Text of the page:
Alternatively, a thick disc of crosslinked polymer (0.5 to 3 mm thick) can be obtained by transferring an aliquot of the above formulation (approximately 2-5 g) to an aluminum weighing pan and soft-baking for 16 hr at 100 C. and then 2 hr at 200 C., followed by curing at 400 C. for 60 min. Some bubbling and void formation is observed in the thick discs, presumably due to the evolution of nitrogen and amine. This effect can be reduced by curing at a slightly lower temperature, about 300 to about 350 C.

EXAMPLE 3

In this example, the effect of bistriazene crosslinking agents on the dielectric constant of poly(imides) used in multilayer integrated circuit articles is compared against the effect of a prior art crosslinking agent. The bistriazene crosslinking agents were D and G (see Table I). ##STR25##

The prior art crosslinking agent was acetylene terminated oligomer VI, available from National Starch under the tradename Thermid: ##STR26##

The poly(imides) crosslinked were Ia and Ib. Results are presented in Table III. It can be seen from Table III that the increase in dielectric constant in going from a dry (0% RH) environment to a humid one (60% RH) is much lesser in the case of bistriazene crosslinking agents D and G. (The uncrosslinked polymer would be an unsuitable insulator, despite its small change in dielectric constant, because it would lack the necessary solvent resistance.)

              TABLE III______________________________________Effect of Crosslinking Agent onDielectric Constant of Poly(imides)Crosslinking   Dielectric Constant*Poly(imide)   Agent**    at 0% RH  at 60% RH                                % Change______________________________________Ia      None       2.84      3.21    13.05   Thermid    2.97      3.57    20.25   Bistriazene D              2.82      3.30    16.90   Bistriazene G              2.84      3.21    13.18Ib      None       2.72      3.03    11.64   Thermid    2.82      3.22    14.42   Bistriazene D              2.80      3.11    11.01   Bistriazene G              2.75      3.07    11.54______________________________________ *Measured at 10 KHz **20 wt % crosslinking agent; crosslinked by heating 30 min/100 C., 30 min/200 C., then 30 min/400 C.
EXAMPLE 4

This example demonstrates the crosslinking of poly(imide) Ia by various bistriazene compounds. Films of poly(imide) Ia containing 20 wt % bistriazene compound were crosslinked by heating 30 min each at 100, 200, and 400 C. The results are presented in Table IV. The extent of crosslinking was estimated by means of gel content. The gel content was defined as the percent ratio of the weight of a given polymer sample after extraction compared to its weight before extraction. The extraction conditions were: 24 or 48 hr continuous extraction with boiling NMP in a Soxhlet apparatus under nitrogen. (In the case of poly(aryl ether ketones), extraction was done with concentrated sulfuric acid at about 150 C.) Prior to extraction thin film (5-50μ) polymer samples were cut into small pieces no larger than 33 mm. Thick disk polymer samples (1-3 mm thick) were broken down into small pieces no larger than 1 mm2 in size before extraction. After extraction, residual polymer samples were dried under vacuum (0.5 mm) at 150 C. overnight before weighing.

              TABLE IV______________________________________Crosslinking of Poly(imide) Iaby Bistriazene CompoundsBistriazene*  Gel Content (%)______________________________________A             0B             65.1C             54.8D             85.1E             20.5F             16.2G             55.1______________________________________ *See Table I
EXAMPLE 5

This example studies the effect of curing time, curing temperature, and amount of bistriazene D on the solvent induced craze resistance of poly(imides) Ia and Ib. Thin films 10-20μ thick) of polymer-bistriazene compositions were prepared by spin casting onto a 44 inch glass plate. This thin film was soft baked for 30 min at 100 C. and then for 30 min at 200 C. before curing. A second film of the same formulation was then cast on top of the cured first film, in a manner such that the second film covered no more than one half the area of the first film. The coated plate was then soft baked and cured again. During the second soft baking cycle, solvent from the second film penetrates and swells up the first film. If the first film was not sufficiently crosslinked, it would stress craze after the solvent was driven off during the second heating cycle. Crazing could be easily detected under a light microscope.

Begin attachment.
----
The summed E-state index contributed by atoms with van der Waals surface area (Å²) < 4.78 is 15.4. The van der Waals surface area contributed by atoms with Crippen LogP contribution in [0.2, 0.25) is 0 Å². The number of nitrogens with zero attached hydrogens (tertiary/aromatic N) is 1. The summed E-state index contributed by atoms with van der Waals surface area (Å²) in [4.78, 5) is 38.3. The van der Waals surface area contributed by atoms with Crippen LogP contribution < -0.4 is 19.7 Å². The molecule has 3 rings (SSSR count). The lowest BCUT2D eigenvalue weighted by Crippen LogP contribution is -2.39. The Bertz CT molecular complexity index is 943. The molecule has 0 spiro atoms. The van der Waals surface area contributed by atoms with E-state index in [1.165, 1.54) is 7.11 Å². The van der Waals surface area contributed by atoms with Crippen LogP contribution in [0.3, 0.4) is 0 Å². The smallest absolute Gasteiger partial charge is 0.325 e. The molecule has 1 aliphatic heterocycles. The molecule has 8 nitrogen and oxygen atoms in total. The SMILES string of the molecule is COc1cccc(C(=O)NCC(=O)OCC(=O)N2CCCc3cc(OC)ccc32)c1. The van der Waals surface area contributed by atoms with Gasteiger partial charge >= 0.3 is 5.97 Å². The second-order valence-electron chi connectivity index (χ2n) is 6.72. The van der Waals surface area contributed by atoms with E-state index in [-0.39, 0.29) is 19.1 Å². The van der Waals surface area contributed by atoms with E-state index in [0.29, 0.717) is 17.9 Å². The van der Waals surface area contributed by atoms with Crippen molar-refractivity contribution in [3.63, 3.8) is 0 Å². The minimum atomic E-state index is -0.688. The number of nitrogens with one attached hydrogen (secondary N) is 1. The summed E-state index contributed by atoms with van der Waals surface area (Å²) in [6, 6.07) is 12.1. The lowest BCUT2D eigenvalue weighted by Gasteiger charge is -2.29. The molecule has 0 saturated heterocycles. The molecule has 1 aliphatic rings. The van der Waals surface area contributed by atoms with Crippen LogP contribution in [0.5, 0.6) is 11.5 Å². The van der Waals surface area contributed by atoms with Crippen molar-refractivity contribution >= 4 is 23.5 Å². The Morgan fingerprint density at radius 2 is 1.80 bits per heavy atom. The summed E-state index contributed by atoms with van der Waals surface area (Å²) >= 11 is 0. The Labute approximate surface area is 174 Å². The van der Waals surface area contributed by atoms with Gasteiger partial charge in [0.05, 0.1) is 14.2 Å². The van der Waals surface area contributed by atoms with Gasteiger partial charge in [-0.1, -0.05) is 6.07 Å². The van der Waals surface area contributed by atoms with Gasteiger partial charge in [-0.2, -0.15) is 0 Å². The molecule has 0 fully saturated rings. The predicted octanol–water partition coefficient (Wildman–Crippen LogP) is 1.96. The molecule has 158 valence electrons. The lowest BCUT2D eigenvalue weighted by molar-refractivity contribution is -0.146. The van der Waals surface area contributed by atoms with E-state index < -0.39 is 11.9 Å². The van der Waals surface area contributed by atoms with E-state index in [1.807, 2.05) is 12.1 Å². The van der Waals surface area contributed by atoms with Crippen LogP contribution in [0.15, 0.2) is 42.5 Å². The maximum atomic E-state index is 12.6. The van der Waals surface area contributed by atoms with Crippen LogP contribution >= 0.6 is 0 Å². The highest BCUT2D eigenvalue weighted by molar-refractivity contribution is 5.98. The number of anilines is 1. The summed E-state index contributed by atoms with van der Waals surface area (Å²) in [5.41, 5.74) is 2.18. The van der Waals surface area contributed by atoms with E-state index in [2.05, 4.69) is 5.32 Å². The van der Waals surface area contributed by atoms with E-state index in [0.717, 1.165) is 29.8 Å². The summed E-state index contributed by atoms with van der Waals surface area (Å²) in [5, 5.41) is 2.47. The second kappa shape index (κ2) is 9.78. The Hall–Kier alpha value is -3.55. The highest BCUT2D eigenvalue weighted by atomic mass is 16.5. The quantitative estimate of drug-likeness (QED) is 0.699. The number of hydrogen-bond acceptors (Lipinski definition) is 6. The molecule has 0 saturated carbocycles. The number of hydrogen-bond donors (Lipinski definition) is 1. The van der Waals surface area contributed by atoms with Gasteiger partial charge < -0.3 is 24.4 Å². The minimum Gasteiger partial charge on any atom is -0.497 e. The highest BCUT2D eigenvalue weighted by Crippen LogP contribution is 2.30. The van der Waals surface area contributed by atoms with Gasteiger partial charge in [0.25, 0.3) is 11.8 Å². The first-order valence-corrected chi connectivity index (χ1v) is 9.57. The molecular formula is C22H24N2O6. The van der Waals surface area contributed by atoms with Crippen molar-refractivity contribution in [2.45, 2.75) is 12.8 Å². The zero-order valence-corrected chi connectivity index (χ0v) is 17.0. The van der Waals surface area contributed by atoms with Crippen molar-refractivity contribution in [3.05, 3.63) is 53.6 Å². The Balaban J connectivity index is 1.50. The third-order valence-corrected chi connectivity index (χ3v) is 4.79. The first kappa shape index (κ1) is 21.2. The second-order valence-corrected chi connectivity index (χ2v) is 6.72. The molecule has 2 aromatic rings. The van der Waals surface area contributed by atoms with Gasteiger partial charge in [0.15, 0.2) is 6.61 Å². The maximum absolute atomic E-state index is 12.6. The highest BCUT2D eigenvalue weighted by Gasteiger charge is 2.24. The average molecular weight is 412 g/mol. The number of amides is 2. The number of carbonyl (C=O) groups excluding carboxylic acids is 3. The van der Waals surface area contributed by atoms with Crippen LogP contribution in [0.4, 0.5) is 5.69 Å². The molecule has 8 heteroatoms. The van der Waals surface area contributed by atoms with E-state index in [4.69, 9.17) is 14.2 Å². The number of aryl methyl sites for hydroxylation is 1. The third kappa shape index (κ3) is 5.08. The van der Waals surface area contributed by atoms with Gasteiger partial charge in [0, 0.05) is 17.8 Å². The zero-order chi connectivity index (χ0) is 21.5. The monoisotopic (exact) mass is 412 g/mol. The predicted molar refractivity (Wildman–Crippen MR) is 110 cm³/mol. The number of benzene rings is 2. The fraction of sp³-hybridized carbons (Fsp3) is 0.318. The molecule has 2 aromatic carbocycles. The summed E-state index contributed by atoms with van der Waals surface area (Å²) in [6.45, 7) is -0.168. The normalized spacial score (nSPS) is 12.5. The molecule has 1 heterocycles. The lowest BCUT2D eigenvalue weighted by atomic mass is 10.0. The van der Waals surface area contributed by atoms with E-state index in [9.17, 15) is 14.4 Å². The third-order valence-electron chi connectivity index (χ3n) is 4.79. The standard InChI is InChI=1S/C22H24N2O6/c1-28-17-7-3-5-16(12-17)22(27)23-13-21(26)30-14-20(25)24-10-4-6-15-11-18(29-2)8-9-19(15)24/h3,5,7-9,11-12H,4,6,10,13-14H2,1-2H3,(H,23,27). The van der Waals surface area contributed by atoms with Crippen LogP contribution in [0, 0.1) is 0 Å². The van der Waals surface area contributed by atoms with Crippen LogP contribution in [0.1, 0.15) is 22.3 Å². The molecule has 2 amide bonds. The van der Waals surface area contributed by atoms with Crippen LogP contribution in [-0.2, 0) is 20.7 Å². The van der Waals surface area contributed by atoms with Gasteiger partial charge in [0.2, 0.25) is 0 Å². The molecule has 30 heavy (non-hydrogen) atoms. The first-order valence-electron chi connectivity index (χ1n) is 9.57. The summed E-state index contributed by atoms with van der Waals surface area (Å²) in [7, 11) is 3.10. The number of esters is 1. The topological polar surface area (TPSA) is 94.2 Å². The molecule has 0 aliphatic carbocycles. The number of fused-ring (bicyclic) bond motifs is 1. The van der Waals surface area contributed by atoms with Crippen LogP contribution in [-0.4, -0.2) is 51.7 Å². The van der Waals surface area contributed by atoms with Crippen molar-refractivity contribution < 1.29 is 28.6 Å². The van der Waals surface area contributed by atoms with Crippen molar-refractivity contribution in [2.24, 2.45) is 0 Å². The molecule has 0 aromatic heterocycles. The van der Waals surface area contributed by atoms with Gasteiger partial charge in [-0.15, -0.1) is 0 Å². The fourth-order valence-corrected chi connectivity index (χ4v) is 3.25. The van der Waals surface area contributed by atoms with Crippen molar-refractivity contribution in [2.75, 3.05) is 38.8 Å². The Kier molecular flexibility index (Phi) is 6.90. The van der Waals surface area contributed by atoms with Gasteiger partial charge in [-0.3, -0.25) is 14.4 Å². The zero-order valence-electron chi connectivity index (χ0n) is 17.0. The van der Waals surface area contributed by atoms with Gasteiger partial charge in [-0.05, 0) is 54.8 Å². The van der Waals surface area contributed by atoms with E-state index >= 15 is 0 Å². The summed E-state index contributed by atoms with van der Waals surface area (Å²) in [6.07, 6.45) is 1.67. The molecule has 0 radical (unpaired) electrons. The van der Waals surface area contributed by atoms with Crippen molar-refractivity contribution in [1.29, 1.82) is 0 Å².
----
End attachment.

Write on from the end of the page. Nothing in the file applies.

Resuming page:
The results provided in Table V show that, as the concentration of bistriazene D is increased, a lesser cure time and/or a lower cure temperature is required to impart solvent induced craze resistance to the poly(imides). Conversely, as the cure time and/or temperature is increased, the amount of bistriazene D required is reduced.

                                  TABLE V__________________________________________________________________________Effect of curing time and temperatureand concentration of bistriazene D ##STR27##on solvent stress crazing of poly(imides)   Curing    Weight % Crazing after curing forPoly(imide)   Temp. (C.)             D        15 min                            30 min                                  45 min__________________________________________________________________________Ia      300       10       Yes   Yes   Yes             15       Yes   Yes   Yes             20       Yes   Yes   Yes   350       10       Yes   Yes   Yes             15       Yes   Yes   No             20       Yes   No    No   400       10       Yes   No    No             15       No    No    No             20       No    No    NoIb      400       10       Yes   Yes   --             15       Yes   Yes   --             20       Yes   Yes   --             25       Yes   Yes   --             30       No    No    --             40       No    No    --   430       20       Yes   Yes   --             30       No    No    --             40       No    No    --   450       20       Yes   No    --             30       No    No    --             40       No    No    --__________________________________________________________________________